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Sandra Richardson: The pockets of history in our community

As we spend more time outside, we have a wonderful opportunity to find the hidden corners of our region that tell stories of years past.
Sandra Richardson from the Victoria Foundation. ADRIAN LAM, TIMES COLONIST

There’s a wonderful sense of exploration that surfaces this time of year. The days are longer and warmer, children and youth enjoy spring break, and evening walks through the light of night become a ritual.

And as we take time to get out and explore our region more, it’s also a chance to discover. As we spend more time outside, we have a wonderful opportunity to find the hidden corners of our region that tell stories of years past.

We’re fortunate in our region to have a multitude of museums of many sizes, many working out of cosy and unique quarters across our city. They bring to life and preserve tales from our community ranging from the modern day to decades in the past.

As mild evening walks become part of the routine, many of us will walk by heritage houses that dot our communities. One of those residences, on Fort Street, is Wentworth Villa. This picturesque heritage house is also a museum, dedicated to highlighting the architecture of heritage homes and telling stories of those who lived in them. Its current exhibit, Vista Victoria, offers some stunning photos of what our city looked like dating back to the late 1800s and early 1900s. These tales can help liven those evening walks, bringing history to many of our neighbourhoods across Victoria.

This spring signals the time for many of us to enjoy our oceans, whether that’s the beaches in our community or being out on a boat. The Maritime Museum, in downtown Victoria, showcases exhibits and artifacts from our region’s maritime history. Its most recent exhibit highlighted the “make and mend” maritime culture, showing the ingenuity of sailors over the years. Experiences like the Maritime Museum can help add layers of history to our time spent near the water.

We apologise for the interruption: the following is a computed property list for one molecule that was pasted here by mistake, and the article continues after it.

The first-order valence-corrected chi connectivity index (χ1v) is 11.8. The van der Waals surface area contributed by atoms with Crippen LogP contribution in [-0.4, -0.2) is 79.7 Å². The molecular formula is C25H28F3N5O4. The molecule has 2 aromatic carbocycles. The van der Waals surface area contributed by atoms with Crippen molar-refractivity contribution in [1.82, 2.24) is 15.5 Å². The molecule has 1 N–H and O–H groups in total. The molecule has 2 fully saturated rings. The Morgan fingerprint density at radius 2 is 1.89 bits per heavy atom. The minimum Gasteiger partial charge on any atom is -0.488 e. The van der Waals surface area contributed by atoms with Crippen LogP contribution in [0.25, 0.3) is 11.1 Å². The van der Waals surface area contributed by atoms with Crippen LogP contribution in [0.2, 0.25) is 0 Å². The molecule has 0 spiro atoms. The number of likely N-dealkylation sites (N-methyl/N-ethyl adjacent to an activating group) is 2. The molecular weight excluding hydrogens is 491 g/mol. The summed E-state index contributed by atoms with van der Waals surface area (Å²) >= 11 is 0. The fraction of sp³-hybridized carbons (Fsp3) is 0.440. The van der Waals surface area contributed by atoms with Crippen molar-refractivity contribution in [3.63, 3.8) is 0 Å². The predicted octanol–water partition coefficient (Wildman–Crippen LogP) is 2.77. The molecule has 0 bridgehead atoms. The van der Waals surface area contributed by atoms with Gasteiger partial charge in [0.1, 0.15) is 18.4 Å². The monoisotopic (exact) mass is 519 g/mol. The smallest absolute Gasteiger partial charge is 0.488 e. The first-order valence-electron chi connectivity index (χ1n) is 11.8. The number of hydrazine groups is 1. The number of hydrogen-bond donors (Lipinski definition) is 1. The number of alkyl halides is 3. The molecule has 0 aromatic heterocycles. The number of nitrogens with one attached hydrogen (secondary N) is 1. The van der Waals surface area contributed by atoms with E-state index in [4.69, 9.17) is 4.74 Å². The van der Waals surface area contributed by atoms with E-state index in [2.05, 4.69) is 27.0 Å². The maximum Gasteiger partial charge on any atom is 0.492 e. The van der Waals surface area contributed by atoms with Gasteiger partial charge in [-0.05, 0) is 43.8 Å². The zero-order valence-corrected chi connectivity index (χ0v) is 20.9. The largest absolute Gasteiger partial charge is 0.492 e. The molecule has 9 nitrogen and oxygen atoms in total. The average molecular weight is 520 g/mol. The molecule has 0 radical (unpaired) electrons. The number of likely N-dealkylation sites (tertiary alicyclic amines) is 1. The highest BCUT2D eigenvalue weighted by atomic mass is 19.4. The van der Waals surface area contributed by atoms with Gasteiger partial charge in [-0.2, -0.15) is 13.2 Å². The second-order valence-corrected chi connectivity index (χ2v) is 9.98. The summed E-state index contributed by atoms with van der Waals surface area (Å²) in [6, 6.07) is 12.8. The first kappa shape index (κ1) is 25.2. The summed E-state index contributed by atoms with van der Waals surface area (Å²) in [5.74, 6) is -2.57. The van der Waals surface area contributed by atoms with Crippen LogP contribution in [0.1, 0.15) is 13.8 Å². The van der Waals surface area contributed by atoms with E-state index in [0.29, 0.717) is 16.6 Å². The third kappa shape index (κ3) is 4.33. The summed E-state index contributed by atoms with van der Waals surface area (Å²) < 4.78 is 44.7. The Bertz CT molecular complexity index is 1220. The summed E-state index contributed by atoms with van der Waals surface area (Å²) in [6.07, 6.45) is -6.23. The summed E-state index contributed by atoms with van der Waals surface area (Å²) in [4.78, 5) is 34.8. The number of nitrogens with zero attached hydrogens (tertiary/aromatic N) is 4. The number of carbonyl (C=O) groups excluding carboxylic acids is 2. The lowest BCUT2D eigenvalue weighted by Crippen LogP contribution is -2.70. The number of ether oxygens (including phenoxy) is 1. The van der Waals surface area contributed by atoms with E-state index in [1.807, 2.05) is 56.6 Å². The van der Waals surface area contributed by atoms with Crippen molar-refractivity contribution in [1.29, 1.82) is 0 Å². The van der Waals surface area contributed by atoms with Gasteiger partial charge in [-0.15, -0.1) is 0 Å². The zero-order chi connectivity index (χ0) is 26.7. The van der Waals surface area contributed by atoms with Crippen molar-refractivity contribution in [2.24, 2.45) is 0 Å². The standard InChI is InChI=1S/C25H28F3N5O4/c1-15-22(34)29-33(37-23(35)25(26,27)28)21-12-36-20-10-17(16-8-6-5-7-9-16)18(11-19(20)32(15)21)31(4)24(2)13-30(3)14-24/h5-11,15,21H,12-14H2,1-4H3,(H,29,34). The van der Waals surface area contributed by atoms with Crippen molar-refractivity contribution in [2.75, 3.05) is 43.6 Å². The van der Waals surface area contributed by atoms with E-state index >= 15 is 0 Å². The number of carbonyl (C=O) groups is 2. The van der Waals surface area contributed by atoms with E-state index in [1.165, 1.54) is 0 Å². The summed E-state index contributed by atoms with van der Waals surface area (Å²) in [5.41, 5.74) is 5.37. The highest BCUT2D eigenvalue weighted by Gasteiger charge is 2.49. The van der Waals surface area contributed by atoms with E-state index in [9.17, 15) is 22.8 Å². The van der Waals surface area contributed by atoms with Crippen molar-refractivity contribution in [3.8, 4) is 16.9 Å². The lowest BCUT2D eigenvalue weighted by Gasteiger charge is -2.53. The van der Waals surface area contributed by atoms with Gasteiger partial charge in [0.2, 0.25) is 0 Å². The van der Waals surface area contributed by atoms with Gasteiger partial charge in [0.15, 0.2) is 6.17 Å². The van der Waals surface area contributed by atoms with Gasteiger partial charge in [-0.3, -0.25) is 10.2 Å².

With warm weather also comes more time spent downtown and trips to Canada’s oldest Chinatown in downtown Victoria, also the second oldest in North America. Tucked away in Fan Tan Alley is the Chinese Heritage Museum, full of rich history and powerful stories honouring Chinese Canadian History. The amount of rich history and stories that line the museum, and the dedicated volunteers, is something that never ceases to amaze me.

There are many more museums, organizations and individuals working tirelessly to preserve and share the history of our region, offering snapshots of our region from years and decades past. The work these individuals do is one part of helping foster a vibrant, caring community as we preserve and learn from our history going forward.

So, as we emerge from winter to warmer nights full of sun, let us not forget to visit these pockets of our community. The stories they tell, and the history they hold, can help liven up our communities and expand our imagination as we venture out into our community – and beyond – this spring.